Children learn from what they live, experience and observe in the world around them.
How you respond to your child’s cancer and treatment impacts how all your children cope with the experience.
Parents are a child’s primary teachers. How you respond to your child’s cancer and treatment impacts how all your children cope. Familiarity nourishes development. Consistent love, honesty and fairness are vital in times of crisis like this.
Avoiding the Subject
You will likely feel a strong need to protect your child with retinoblastoma and her siblings by keeping information from them. However, children are very sensitive to mood and behaviour, and frequently overhear private conversations.
If you do not talk with your children about the cancer, what is happening and what will happen, they will feel lonely, confused and scared as they try to piece things together. They may feel unable to talk with you about their own feelings. The scenarios their imaginations construct are likely to be far worse than reality.
Talk with and listen to your children. Answer them truthfully, and remember it’s better to say “I don’t know” than give incorrect information. Now more than ever, they need to be able to trust you.
Indulging Your Child with Cancer
Many parents feel deep guilt about the trauma cancer forces upon their child. They lavish gifts on the child in the belief it will make the child happier and diminish their own negative emotions. However, Presents that help children and parents most cannot be found in a box. Plenty of love, cuddles, conversation and reassurance are your greatest gifts.
Normal expectations of behaviour or household responsibilities are often altered by retinoblastoma. Naturally, there are times when it is unreasonable to ask a sick child to do things, or to punish a behaviour borne from stress. Judging what is appropriate can be very difficult.
Your child needs opportunity and guidance to develop life skills essential for growth as a socially responsible person. Maintain as much normality as possible by disciplining as you would if your child did not have cancer or low vision.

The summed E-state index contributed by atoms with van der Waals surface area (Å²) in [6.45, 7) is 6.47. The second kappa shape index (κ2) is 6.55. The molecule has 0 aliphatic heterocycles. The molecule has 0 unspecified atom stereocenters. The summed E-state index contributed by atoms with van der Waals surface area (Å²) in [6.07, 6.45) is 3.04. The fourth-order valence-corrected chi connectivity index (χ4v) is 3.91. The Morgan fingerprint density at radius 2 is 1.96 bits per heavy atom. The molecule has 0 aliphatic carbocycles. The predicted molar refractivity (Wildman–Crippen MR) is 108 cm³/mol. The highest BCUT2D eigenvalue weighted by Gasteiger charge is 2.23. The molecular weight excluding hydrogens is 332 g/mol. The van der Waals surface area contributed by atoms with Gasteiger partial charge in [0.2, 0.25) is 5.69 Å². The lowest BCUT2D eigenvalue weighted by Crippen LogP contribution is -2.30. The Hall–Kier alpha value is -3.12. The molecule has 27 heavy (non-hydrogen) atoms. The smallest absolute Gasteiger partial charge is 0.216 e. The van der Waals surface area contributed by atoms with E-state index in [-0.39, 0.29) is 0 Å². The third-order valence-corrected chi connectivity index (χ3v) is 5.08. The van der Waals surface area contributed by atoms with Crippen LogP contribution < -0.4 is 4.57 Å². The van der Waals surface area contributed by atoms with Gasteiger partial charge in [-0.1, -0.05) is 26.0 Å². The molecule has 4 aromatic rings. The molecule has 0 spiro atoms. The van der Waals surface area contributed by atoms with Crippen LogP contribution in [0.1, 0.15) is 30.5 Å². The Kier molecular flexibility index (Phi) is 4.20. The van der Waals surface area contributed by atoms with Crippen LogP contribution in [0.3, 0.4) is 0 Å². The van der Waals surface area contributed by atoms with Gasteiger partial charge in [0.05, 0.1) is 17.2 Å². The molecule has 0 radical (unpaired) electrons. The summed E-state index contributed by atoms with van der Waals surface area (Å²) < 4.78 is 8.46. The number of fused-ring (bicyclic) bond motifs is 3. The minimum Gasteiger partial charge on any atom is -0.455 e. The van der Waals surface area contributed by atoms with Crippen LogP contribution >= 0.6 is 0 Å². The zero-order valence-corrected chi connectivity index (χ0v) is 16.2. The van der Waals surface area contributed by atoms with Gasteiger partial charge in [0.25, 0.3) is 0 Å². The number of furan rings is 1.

Adjust your expectations in response to treatment and its effects, but don’t accept bad behaviour simply because your child has cancer. Use appropriate tools of discipline, such as timeout and loss of privileges, to reinforce your family rules for all children.
Try not to constantly mollycoddle, but encourage your child to achieve age appropriate developmental goals. In so doing, you help your child to flourish and blossom into an independent, well adjusted young adult.
Overprotecting Your Child
Fear of accident and risk to remaining sight is common among parents of children with retinoblastoma. Sadly, this often restricts opportunity, fueling the child’s belief that they are different, inferior or incapable.
Children need freedom to be children. Children with reduced vision especially must establish their capabilities and learn that low or no vision does not have to set them apart from sighted peers.
Take sensible precautions such as insisting that sports goggles be worn during games that risk eye injury, but don’t resist your child’s enthusiasm to participate in activities. Do not create limitations beyond doctors’ restrictions, but allow your child to enjoy and achieve.
Try also to avoid repeatedly directing your child to be careful during play, especially in front of friends. This will only draw attention to disability and difference. Instead, talk to all your children about playing safely and protecting their eyes. Teaching safety awareness to all children is important, and this will prevent your child with cancer from feeling singled out as different,